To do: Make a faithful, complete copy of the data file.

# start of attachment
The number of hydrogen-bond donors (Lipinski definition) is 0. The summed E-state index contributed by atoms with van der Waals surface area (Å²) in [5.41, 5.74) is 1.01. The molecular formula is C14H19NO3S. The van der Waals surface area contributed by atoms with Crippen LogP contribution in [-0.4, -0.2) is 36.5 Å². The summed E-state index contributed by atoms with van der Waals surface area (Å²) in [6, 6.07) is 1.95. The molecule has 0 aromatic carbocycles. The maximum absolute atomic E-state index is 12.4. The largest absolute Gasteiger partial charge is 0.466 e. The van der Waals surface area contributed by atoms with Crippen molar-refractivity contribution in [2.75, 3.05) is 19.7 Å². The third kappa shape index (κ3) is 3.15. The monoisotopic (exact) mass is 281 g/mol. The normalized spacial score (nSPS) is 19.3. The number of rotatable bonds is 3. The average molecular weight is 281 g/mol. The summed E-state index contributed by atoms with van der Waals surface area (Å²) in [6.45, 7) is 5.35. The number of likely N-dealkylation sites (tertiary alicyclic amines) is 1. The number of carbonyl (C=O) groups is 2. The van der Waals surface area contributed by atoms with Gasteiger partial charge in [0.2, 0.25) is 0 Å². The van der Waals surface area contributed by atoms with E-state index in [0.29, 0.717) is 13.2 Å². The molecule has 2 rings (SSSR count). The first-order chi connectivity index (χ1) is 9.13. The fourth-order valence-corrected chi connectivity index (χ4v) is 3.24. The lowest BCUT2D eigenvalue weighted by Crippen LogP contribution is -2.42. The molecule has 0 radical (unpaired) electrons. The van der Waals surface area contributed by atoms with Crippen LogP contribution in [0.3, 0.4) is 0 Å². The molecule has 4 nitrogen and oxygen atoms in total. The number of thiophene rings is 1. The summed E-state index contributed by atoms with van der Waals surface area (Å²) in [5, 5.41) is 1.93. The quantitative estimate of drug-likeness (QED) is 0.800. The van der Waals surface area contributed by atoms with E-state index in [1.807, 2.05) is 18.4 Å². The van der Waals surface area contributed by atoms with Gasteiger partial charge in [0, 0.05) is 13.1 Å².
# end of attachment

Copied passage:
The number of hydrogen-bond donors (Lipinski definition) is 0. The summed E-state index contributed by atoms with van der Waals surface area (Å²) in [5.41, 5.74) is 1.01. The molecular formula is C14H19NO3S. The van der Waals surface area contributed by atoms with Crippen LogP contribution in [-0.4, -0.2) is 36.5 Å². The summed E-state index contributed by atoms with van der Waals surface area (Å²) in [6, 6.07) is 1.95. The molecule has 0 aromatic carbocycles. The maximum absolute atomic E-state index is 12.4. The largest absolute Gasteiger partial charge is 0.466 e. The van der Waals surface area contributed by atoms with Crippen molar-refractivity contribution in [2.75, 3.05) is 19.7 Å². The third kappa shape index (κ3) is 3.15. The monoisotopic (exact) mass is 281 g/mol. The normalized spacial score (nSPS) is 19.3. The number of rotatable bonds is 3. The average molecular weight is 281 g/mol. The summed E-state index contributed by atoms with van der Waals surface area (Å²) in [6.45, 7) is 5.35. The number of likely N-dealkylation sites (tertiary alicyclic amines) is 1. The number of carbonyl (C=O) groups is 2. The van der Waals surface area contributed by atoms with Gasteiger partial charge in [0.2, 0.25) is 0 Å². The van der Waals surface area contributed by atoms with E-state index in [0.29, 0.717) is 13.2 Å². The molecule has 2 rings (SSSR count). The first-order chi connectivity index (χ1) is 9.13. The fourth-order valence-corrected chi connectivity index (χ4v) is 3.24. The lowest BCUT2D eigenvalue weighted by Crippen LogP contribution is -2.42. The molecule has 0 radical (unpaired) electrons. The van der Waals surface area contributed by atoms with Crippen LogP contribution in [0.3, 0.4) is 0 Å². The molecule has 4 nitrogen and oxygen atoms in total. The number of thiophene rings is 1. The summed E-state index contributed by atoms with van der Waals surface area (Å²) in [5, 5.41) is 1.93. The quantitative estimate of drug-likeness (QED) is 0.800. The van der Waals surface area contributed by atoms with E-state index in [1.807, 2.05) is 18.4 Å². The van der Waals surface area contributed by atoms with Gasteiger partial charge in [0, 0.05) is 13.1 Å².